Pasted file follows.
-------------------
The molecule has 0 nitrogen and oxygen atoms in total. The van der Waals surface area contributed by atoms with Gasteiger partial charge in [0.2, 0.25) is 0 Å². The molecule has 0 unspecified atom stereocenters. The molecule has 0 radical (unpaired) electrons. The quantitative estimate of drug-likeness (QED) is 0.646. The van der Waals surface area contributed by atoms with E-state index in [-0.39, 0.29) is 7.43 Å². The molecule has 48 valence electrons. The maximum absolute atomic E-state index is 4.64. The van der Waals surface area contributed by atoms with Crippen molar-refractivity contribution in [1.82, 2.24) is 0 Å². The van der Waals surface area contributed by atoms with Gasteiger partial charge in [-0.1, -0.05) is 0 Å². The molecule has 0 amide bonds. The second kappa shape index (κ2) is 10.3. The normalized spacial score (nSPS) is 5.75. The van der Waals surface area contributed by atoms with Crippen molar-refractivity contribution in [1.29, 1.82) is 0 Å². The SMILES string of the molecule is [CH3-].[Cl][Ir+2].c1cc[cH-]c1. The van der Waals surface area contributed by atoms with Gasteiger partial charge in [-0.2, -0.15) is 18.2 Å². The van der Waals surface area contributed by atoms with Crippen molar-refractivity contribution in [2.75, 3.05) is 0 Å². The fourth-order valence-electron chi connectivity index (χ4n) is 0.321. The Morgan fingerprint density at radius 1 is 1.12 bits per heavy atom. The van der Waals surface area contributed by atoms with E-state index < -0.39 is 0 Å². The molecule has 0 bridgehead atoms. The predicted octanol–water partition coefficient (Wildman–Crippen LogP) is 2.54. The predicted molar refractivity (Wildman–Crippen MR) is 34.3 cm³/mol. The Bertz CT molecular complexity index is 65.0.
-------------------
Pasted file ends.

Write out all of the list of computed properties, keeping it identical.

The molecule has 0 nitrogen and oxygen atoms in total. The van der Waals surface area contributed by atoms with Gasteiger partial charge in [0.2, 0.25) is 0 Å². The molecule has 0 unspecified atom stereocenters. The molecule has 0 radical (unpaired) electrons. The quantitative estimate of drug-likeness (QED) is 0.646. The van der Waals surface area contributed by atoms with E-state index in [-0.39, 0.29) is 7.43 Å². The molecule has 48 valence electrons. The maximum absolute atomic E-state index is 4.64. The van der Waals surface area contributed by atoms with Crippen molar-refractivity contribution in [1.82, 2.24) is 0 Å². The van der Waals surface area contributed by atoms with Gasteiger partial charge in [-0.1, -0.05) is 0 Å². The molecule has 0 amide bonds. The second kappa shape index (κ2) is 10.3. The normalized spacial score (nSPS) is 5.75. The van der Waals surface area contributed by atoms with Crippen molar-refractivity contribution in [1.29, 1.82) is 0 Å². The SMILES string of the molecule is [CH3-].[Cl][Ir+2].c1cc[cH-]c1. The van der Waals surface area contributed by atoms with Gasteiger partial charge in [-0.2, -0.15) is 18.2 Å². The van der Waals surface area contributed by atoms with Crippen molar-refractivity contribution in [2.75, 3.05) is 0 Å². The fourth-order valence-electron chi connectivity index (χ4n) is 0.321. The Morgan fingerprint density at radius 1 is 1.12 bits per heavy atom. The van der Waals surface area contributed by atoms with E-state index < -0.39 is 0 Å². The molecule has 0 bridgehead atoms. The predicted octanol–water partition coefficient (Wildman–Crippen LogP) is 2.54. The predicted molar refractivity (Wildman–Crippen MR) is 34.3 cm³/mol. The Bertz CT molecular complexity index is 65.0.